Yves Klein transcended traditional artistic practice. His works plunge the viewer into a contemplative state where the color ultramarine blue becomes pure sensitivity.
The Yves Klein Archives and Pierre Frey have joined forces to create panoramic wallpapers and rugs whose dimensions respect the spirit of his genius.
On the occasion of the 60th anniversary of the artist's death, they would like to celebrate his memory and his work by sharing them with as many people as possible in an original way.
Major artist of the mid-20th century with a dazzling career, Yves Klein's artistic work consists of revealing the trace of the living, making the invisible visible, manifesting sensitivity in its purest form. His interest in the immaterial pushes him towards singular experiments where mystical reflections, performances and technologies are mixed. Known worldwide thanks to his almost exclusive use of ultramarine blue, the artist considers color to be the most appropriate medium for revealing invisible space and its depth. Color becomes matter: it inhabits space while the line only furrows it.
International Klein Blue
His reflection on blue began early on when he decided one day to paint the immensity of the cloudless blue sky. However, he struggled to obtain the vibrancy he wanted.
In 1956, he approached a Parisian color dealer, Edouard Adam, and a chemist from the Rhône-Poulenc group. Together they found a way to maintain the powdery and luminous aspect of the original color pigment by using a new fixative, Rhodopas. This marked the beginning of the blue era, when the artist devoted himself to converting the sky into monochromes.
The wallpapers printed in panoramic format perfectly transcribe the flat areas of color and the drips of the anthropometries. The carpets explore the idea of the sensitivity become matter, dear to the artist.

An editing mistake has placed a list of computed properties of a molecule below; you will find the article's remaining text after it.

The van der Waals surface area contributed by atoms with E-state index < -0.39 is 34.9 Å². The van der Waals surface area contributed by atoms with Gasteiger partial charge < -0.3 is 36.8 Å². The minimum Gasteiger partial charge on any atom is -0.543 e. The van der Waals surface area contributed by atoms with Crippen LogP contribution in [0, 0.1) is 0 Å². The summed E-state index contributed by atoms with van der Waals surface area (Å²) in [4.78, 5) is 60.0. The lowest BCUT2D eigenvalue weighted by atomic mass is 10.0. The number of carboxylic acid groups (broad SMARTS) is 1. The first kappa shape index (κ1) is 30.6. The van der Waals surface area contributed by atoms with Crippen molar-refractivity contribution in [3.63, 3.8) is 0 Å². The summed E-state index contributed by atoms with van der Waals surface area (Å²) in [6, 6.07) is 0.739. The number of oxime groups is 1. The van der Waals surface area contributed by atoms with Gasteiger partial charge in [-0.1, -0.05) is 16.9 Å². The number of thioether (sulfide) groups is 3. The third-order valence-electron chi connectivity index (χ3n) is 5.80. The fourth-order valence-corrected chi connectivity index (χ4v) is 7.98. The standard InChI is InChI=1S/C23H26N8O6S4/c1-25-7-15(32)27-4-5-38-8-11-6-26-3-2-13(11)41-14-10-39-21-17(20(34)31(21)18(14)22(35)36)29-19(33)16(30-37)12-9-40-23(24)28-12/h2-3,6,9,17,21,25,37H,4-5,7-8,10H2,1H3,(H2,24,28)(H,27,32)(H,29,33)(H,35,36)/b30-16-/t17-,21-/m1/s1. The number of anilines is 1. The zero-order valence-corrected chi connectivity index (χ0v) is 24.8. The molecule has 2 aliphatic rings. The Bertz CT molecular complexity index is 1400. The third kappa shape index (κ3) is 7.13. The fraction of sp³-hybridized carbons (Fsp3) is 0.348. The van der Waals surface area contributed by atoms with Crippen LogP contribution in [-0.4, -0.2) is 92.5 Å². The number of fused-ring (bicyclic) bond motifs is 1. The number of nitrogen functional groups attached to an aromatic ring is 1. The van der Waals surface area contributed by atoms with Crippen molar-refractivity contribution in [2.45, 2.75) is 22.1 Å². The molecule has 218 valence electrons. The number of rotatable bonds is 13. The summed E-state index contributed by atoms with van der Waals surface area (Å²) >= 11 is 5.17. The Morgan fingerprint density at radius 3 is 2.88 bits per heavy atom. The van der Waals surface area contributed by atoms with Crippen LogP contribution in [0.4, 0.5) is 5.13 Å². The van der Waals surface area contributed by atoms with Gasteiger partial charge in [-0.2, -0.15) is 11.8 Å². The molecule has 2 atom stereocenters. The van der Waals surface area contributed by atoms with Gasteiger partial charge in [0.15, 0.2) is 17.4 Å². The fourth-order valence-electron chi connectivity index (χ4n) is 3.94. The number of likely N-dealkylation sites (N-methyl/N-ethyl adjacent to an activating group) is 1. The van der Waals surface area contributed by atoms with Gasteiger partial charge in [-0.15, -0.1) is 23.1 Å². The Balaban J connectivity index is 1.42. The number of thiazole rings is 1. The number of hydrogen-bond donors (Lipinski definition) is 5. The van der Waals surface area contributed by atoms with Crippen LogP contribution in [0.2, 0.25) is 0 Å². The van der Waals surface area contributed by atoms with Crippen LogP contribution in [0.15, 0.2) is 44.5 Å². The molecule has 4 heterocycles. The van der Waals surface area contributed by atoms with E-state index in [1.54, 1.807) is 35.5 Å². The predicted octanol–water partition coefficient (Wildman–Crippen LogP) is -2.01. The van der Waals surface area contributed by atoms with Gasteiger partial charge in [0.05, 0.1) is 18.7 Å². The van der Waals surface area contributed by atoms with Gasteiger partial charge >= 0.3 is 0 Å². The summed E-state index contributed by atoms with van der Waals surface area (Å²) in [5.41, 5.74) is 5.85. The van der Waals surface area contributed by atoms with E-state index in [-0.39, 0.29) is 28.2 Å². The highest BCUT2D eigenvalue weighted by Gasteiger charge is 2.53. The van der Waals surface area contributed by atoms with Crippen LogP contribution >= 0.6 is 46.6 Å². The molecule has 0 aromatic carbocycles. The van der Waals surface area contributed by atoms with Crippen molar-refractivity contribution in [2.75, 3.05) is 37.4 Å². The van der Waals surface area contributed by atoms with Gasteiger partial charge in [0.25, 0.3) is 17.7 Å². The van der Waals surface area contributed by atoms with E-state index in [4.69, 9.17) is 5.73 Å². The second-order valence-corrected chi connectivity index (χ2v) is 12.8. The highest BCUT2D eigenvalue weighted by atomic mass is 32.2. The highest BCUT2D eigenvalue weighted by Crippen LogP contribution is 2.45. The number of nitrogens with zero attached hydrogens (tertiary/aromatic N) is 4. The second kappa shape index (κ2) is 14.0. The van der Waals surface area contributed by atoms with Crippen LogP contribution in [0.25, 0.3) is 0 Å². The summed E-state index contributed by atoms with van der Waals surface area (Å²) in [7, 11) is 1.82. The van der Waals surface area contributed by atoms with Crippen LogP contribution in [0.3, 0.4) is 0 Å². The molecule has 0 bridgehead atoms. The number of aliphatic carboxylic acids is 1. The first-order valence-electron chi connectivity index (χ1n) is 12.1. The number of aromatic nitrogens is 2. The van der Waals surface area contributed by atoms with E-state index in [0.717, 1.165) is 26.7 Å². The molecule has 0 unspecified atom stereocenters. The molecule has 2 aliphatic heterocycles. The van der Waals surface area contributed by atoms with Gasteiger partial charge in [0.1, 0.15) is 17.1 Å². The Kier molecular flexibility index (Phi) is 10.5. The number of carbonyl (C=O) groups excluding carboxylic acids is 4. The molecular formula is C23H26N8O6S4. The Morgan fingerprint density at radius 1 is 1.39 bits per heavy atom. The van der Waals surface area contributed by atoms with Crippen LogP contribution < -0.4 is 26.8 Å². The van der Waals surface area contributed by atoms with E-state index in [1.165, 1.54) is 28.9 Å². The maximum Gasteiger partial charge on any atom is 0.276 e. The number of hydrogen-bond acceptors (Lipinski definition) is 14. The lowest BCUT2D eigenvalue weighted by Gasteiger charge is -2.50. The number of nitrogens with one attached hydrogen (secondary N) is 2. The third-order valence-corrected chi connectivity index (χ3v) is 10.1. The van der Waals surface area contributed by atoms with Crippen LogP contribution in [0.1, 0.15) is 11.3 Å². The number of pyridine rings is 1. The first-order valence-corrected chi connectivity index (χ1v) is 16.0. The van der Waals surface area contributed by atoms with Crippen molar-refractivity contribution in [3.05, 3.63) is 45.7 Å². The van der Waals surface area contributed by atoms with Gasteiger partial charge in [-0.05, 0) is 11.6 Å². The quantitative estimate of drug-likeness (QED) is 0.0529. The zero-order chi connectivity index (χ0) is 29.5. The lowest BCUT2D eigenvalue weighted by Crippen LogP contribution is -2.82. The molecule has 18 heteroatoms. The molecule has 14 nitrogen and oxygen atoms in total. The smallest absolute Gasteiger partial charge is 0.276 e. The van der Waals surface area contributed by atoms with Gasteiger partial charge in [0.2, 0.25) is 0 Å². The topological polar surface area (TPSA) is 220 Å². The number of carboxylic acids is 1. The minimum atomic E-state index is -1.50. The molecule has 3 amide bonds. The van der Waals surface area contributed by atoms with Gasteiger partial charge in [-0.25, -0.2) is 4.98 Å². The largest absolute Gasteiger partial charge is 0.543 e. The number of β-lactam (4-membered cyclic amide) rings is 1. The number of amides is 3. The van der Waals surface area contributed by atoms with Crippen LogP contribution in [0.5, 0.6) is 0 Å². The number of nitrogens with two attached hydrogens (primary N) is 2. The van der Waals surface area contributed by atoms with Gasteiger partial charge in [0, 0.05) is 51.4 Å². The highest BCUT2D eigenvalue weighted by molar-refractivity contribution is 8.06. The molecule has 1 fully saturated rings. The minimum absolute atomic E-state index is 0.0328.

In these works, the model becomes a brush. Coated with paint, he impregnates his flesh with grace and strength on the canvas, leaving his imprint. Yves Klein gave precise indications to the "living brushes". Public performances are preceded by rehearsals in the studio. As an experienced judoka, the artist emphasized the formal analogy between the movements of the models on the paper and those of the judoka practicing Katas and Randoris on the tatami.
It is also a gesture of collection by which the artist takes a part of nature. The body is thus used to signify its presence in the world, as did the artists of the Paleolithic. The female body is thus glorified by the rite of the imprint, in the spirit of a revived mythology.
Paintings of fire
The Fire Paintings make visible the invisible by the imprint, the mark, the trace.
In a demiurge gesture, in the image of Prometheus, the artist unites water and fire. While the fluid flame is applied to the cardboard, a person projects water which strikes it. The contact between the two elements fixes the traces of the flows and splashes on the support. Sometimes the water is sprayed or coated with a previously wet body.
Yves Klein illuminated the French art scene from 1955 to 1962 with his solar presence. He wished not to see color but to perceive it in order to reach a degree of contemplation where color becomes pure sensitivity. Faced with a work of Yves le monochrome, one can only say that he succeeded.